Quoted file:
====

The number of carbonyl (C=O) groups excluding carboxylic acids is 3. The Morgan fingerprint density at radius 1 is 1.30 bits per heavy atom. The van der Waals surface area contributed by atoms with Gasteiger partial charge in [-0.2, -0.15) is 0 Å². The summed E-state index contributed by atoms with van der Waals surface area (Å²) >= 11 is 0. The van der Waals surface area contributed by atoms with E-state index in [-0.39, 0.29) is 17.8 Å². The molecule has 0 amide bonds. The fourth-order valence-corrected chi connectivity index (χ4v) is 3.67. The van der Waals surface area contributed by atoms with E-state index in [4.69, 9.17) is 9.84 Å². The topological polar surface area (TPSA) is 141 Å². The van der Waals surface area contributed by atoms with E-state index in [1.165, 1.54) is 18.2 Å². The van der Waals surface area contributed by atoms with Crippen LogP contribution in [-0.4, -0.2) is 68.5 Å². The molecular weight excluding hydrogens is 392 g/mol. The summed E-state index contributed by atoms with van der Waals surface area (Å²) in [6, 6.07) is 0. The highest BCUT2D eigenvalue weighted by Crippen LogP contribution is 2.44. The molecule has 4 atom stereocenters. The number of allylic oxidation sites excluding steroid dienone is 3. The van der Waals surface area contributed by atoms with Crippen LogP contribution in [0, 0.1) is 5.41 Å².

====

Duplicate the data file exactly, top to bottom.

The number of carbonyl (C=O) groups excluding carboxylic acids is 3. The Morgan fingerprint density at radius 1 is 1.30 bits per heavy atom. The van der Waals surface area contributed by atoms with Gasteiger partial charge in [-0.2, -0.15) is 0 Å². The summed E-state index contributed by atoms with van der Waals surface area (Å²) >= 11 is 0. The van der Waals surface area contributed by atoms with E-state index in [-0.39, 0.29) is 17.8 Å². The molecule has 0 amide bonds. The fourth-order valence-corrected chi connectivity index (χ4v) is 3.67. The van der Waals surface area contributed by atoms with E-state index in [4.69, 9.17) is 9.84 Å². The topological polar surface area (TPSA) is 141 Å². The van der Waals surface area contributed by atoms with E-state index in [1.165, 1.54) is 18.2 Å². The van der Waals surface area contributed by atoms with Crippen LogP contribution in [-0.4, -0.2) is 68.5 Å². The molecular weight excluding hydrogens is 392 g/mol. The summed E-state index contributed by atoms with van der Waals surface area (Å²) in [6, 6.07) is 0. The highest BCUT2D eigenvalue weighted by Crippen LogP contribution is 2.44. The molecule has 4 atom stereocenters. The number of allylic oxidation sites excluding steroid dienone is 3. The van der Waals surface area contributed by atoms with Crippen LogP contribution in [0, 0.1) is 5.41 Å².